Selmani is Albanian and was born and raised in Kosovo. He grew up playing soccer, the “poor man’s sport,” as he refers to it, because it requires very little equipment. In 1972, after he graduated college, his family moved to the United States. They settled in New York, where Selmani played on semi-professional teams and also coached the Empire State girls and boys teams. Before working at Fordham, he had successfully coached several semi-professional clubs. His experience was impressive.
Selmani began his career at Fordham by assisting the head coach of the men’s soccer team in 1994. The men’s team went up in rank. Selmani began coaching the Rams, the women’s team, in 1996. Due to his leadership, the team has had a long and successful record of wins year after year. In 2007, he had led the team to 5 winning seasons in six years and for the second time he was voted Atlantic 10 Coach of the Year by the women’s soccer divisions. His Fordham peers, voted him University Coach of the Year, also for the second time. A modest man, Selmani refuses to take credit for his team’s accomplishments. Instead he gives the credit to his players. His office is said to have many pictures of his current and past players displayed, too numerous to count. He keeps track of all their birthdays so that he can personally call them to wish them a Happy Birthday.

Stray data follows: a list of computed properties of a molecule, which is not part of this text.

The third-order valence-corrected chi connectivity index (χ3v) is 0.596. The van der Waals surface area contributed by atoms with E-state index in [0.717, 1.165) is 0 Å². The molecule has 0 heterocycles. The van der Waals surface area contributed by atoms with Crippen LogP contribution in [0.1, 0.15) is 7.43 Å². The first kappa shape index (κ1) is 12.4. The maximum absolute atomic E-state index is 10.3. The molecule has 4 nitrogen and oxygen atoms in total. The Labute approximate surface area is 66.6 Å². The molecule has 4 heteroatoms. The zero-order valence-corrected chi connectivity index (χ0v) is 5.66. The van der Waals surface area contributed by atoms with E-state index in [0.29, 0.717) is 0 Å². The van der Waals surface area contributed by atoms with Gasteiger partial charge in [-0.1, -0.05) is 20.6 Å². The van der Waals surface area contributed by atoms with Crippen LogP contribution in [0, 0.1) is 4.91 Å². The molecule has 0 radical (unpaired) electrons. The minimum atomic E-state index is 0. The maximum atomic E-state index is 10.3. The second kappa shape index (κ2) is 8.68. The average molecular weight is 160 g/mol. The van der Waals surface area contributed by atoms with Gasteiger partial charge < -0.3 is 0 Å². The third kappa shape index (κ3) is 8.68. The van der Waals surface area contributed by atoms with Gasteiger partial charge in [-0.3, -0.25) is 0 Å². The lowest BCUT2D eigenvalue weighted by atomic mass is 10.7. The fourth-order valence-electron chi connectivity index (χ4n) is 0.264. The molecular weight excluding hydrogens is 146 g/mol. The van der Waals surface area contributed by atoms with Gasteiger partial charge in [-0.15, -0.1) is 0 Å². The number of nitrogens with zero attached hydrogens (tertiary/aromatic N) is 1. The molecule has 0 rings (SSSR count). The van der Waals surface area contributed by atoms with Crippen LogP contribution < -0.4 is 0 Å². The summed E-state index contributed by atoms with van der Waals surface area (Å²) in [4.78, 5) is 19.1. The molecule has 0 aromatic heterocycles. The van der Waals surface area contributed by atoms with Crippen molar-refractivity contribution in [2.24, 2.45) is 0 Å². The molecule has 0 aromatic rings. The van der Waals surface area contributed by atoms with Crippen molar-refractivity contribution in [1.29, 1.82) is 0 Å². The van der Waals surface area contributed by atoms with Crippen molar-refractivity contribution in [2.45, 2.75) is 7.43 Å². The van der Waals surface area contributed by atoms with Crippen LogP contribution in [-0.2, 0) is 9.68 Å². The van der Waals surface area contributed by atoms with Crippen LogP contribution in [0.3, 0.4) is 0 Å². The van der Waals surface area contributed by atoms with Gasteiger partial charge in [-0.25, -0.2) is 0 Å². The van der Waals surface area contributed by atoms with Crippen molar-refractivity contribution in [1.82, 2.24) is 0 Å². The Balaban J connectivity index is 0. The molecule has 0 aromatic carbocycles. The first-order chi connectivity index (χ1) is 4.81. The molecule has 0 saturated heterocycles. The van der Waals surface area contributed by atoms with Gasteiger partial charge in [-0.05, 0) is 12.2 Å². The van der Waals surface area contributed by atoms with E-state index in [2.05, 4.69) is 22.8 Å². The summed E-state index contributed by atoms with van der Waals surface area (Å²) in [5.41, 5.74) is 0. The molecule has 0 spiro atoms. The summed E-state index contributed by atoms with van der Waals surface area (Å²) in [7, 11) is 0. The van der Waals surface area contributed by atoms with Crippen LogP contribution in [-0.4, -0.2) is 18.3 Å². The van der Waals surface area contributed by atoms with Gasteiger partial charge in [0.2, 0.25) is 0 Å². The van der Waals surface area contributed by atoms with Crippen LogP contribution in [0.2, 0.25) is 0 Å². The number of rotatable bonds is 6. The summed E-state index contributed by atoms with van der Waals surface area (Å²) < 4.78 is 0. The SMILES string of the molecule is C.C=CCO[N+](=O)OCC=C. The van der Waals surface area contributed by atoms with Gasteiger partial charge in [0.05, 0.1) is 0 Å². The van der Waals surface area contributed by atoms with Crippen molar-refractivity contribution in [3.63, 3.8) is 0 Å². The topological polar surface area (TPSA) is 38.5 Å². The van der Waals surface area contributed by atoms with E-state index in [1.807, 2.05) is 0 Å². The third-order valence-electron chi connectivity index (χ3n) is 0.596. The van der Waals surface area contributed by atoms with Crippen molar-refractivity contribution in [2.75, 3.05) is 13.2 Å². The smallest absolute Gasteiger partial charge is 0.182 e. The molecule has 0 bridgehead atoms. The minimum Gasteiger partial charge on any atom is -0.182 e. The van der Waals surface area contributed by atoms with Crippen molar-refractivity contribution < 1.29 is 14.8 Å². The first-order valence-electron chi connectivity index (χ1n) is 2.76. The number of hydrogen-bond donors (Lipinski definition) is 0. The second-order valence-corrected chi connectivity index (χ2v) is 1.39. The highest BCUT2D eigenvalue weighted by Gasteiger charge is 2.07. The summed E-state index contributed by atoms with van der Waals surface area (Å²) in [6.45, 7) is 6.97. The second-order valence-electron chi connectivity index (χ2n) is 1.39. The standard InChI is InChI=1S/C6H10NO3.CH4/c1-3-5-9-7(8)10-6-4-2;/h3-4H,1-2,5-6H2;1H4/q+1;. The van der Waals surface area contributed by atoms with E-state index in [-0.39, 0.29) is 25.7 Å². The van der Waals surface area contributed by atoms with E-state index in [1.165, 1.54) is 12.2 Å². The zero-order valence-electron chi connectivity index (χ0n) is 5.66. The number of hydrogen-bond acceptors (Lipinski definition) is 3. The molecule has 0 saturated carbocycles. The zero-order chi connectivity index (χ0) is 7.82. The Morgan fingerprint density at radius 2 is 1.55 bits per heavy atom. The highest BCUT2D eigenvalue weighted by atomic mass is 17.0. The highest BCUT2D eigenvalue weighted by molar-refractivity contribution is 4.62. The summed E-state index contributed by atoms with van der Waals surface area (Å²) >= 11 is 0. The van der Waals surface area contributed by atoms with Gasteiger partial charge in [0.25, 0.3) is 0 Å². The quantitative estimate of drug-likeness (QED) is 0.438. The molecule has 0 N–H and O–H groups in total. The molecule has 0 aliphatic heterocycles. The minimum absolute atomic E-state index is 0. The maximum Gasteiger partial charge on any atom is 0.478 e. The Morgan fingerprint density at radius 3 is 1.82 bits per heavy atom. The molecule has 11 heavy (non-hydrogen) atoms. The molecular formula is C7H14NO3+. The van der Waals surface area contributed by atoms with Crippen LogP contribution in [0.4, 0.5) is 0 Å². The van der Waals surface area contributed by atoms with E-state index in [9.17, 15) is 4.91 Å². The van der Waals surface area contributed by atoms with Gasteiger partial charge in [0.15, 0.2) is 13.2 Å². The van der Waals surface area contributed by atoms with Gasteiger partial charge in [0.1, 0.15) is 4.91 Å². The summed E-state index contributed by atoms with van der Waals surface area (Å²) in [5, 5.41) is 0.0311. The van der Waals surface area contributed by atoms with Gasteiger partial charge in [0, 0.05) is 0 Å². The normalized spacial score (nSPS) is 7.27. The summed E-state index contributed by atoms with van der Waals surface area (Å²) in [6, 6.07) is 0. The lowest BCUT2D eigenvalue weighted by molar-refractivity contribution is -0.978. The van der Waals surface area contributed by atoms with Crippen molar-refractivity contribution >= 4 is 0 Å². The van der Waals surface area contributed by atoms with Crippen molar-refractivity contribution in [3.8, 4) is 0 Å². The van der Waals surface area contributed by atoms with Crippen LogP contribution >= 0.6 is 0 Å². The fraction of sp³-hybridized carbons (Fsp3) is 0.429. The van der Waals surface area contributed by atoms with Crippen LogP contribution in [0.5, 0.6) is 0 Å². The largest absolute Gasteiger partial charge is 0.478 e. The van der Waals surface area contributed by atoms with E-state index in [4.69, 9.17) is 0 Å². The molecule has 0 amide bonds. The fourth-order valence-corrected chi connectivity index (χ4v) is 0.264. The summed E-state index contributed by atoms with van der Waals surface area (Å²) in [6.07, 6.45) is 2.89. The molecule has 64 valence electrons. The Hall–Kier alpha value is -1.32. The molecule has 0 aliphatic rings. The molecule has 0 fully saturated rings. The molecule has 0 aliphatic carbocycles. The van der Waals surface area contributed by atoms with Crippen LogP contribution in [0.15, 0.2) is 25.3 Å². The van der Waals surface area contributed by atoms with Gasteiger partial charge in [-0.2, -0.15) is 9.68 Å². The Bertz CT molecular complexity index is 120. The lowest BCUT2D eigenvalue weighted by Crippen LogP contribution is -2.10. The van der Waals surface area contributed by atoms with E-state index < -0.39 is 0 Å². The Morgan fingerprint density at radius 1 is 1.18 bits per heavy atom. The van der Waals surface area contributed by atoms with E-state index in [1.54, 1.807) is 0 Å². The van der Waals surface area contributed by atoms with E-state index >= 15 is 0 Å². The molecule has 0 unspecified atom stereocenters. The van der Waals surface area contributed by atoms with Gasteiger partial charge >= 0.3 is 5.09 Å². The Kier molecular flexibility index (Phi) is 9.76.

“When seeking recruits, Selmani says he looks first at a player’s grades and then at her soccer ability. ‘I am a very strict coach,’ he says, ‘but I am trying to build good minds as well as good soccer players.’”
I was quite impressed with what I read about Mr. Selmani. I even found a little audio recording, and if you are interested, you can listen to him speak with his European accent (link below). Now I can completely understand why he said he was disowning Drita for marrying Lee. He must have been totally heartbroken. I can only imagine his embarrassment now, as many of his students and colleagues may be tuning in to Mob Wives and watching his daughter on national television. What must his reaction be, if he has even seen the show, and witnessed what has become of his daughter. I can tell you, if she were my daughter, I would be sick over it. Reading about her father makes me wonder if Drita has any regrets about marrying Lee and going against her decent, moral upbringing. I would think it would be hard to go against everything you have ever known and taught to be right, but Drita makes it look easy.